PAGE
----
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12.3 Guided Practice

durenmgmail-com November 9, 2021

Guided practice comes directly from controlled practice and will usually be done either in pairs or small groups. Textbooks usually have numerous guided practice activities ready to use. The teacher can utilise objects, pictures, or miming to help the students understand the content and practice the words, such as telling the time, talking about colours, asking the way, etc. Guided practice typically gives the pupils some choice, but the choice of language is limited.

Dialogue and Roleplay work

Working with dialogues is a valuable way to link guided practice and activities with more independence. Controlled dialogue can quickly advance into work that gives students more freedom when they are ready for it.

Putting students into pairs for doing the exchange is a simple way of organising even large classes. Dialogues that require some action or movement are the ones that work best with students that are young children. Intonation is essential too, and children love to play around with this.

Here are a few examples of how to use dialogue in the classroom:

What’s the time?

For this activity, both pupils have clocks with hands that move. The situation could be that Student A’s clock has stopped, and he or she wants to ask Student B the time. This puts the language into context, and the guided practice can shift to a mini-dialogue. The language continues the same, but since Student A has to do something with the knowledge he or she gets, it makes the exercise more meaningful. Here is an example:

  • Student A: What’s the time, please?
  • Student B: It’s five past ten. (Looking at the clock in the book and putting his or her clock to five past ten)
  • Student A: Thank you. (Puts his or her clock to the same time and compares).

Using objects

Exchanges show how bodily movements or objects can make dialogue come alive for young children and give it an enjoyable, communicative purpose.

  1. The day before, the teacher will ask the children to have something special in their pockets for the next day.
  2. During quiet time, the teacher should ensure that each student knows what the word for his or her object is in English.

The children can decide which dialogue they want to follow and go through one or both with as many other pupils as they have time for.

  • A: What have you got in your pocket?
  • B: I’m not telling you.
  • A: Oh, please?
  • B: OK, It’s a frog.


Another way of presenting dialogues is through role-playing. In role-play, the pupils pose as someone like the educator, one of their parents, a shop clerk, etc.

Beginners of all ages can start roleplay dialogues by learning a simple one, off by heart, and then acting it out in pairs. With younger students, teachers can give them a guide first by performing the dialogue with a mascot and getting the students to recite the sentence after them. With older students, the teachers can act it out with one of the more advanced students.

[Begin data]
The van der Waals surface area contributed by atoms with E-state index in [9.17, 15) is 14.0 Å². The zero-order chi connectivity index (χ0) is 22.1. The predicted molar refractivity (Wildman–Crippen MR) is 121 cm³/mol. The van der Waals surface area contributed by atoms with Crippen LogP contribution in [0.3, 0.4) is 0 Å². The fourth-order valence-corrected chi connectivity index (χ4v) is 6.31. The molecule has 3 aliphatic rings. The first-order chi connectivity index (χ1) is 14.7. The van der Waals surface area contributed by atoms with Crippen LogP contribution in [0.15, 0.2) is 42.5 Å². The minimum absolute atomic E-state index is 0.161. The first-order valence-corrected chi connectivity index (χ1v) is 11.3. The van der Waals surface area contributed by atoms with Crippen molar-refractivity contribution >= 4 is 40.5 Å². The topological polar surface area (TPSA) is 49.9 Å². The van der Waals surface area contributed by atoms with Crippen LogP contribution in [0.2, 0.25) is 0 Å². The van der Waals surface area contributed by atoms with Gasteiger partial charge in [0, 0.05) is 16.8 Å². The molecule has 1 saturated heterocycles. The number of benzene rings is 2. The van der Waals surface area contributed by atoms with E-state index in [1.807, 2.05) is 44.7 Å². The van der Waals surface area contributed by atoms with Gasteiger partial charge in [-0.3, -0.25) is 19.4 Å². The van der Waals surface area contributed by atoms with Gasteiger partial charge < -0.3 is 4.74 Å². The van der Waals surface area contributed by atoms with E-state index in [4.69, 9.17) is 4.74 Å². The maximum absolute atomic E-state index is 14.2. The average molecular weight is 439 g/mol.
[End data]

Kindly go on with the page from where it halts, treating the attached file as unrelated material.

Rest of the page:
• A: Good morning. Can I help you?
  • B: Yes, please. I’d like an ice-cream.
  • A: Here, you are.
  • B: How much is that?
  • A: $2. Thank you.
  • B: Goodbye
  • A: Goodbye

The next step is to practice the above dialogue but ask for different things. The teacher can suggest other topics or items to ask for, such as a bottle of lemonade, a bar of chocolate, or a packet of crisps.

If the teacher is introducing ‘a bar, a bottle, or a bag of’ he/she might want to put the ideas on the board, but otherwise, it is not needed. The teacher should clarify that when they are working on their own in pairs, they can ask for things that have not been mentioned and add comments if they want to.

In a real role play, the language used comes from the students themselves, so students will have to be familiar with the language needed before the teacher can roleplay with them. This type of roleplaying is more suitable for more advanced-level learners. The learners’ roles can be given to them orally, but if the learners can read, then it is easier to provide them with written cue cards.

Again, those who want to can keep the information provided. Others might want to move into an exercise that has more freedom and have an entirely different conversation. Most students add a bit more to somewhat real situations. Example,

  • ‘We have had customers complaining about prices.’
  • ‘the shop assistant is trying to sell old crisps.’
  • ‘The lemonade is the wrong colour.’ etc.

Dialogue and role play are useful oral exercises because:

  • Students speak in the first and second person. Texts are often in the third person.
  • Students learn how to question as well as answer.
  • Students learn to use complete short bits of language and to respond suitably.
  • Students do not just use words, but also other parts of speaking a language – tone of voice, stress, intonation, facial expression, etc.
  • Students can inspire natural ‘chat’ in the classroom, making up exchanges about the little things that have happened and engage the children at that time.

At first, these communications will be a bit one-sided, possibly taking place among the teacher and the mascot at the very start. However, suppose the classroom environment is comfortable and nobody bothers too much about formal mistakes or using the mother tongue now and then. In that case, even beginners can have great fun working with the little language they know.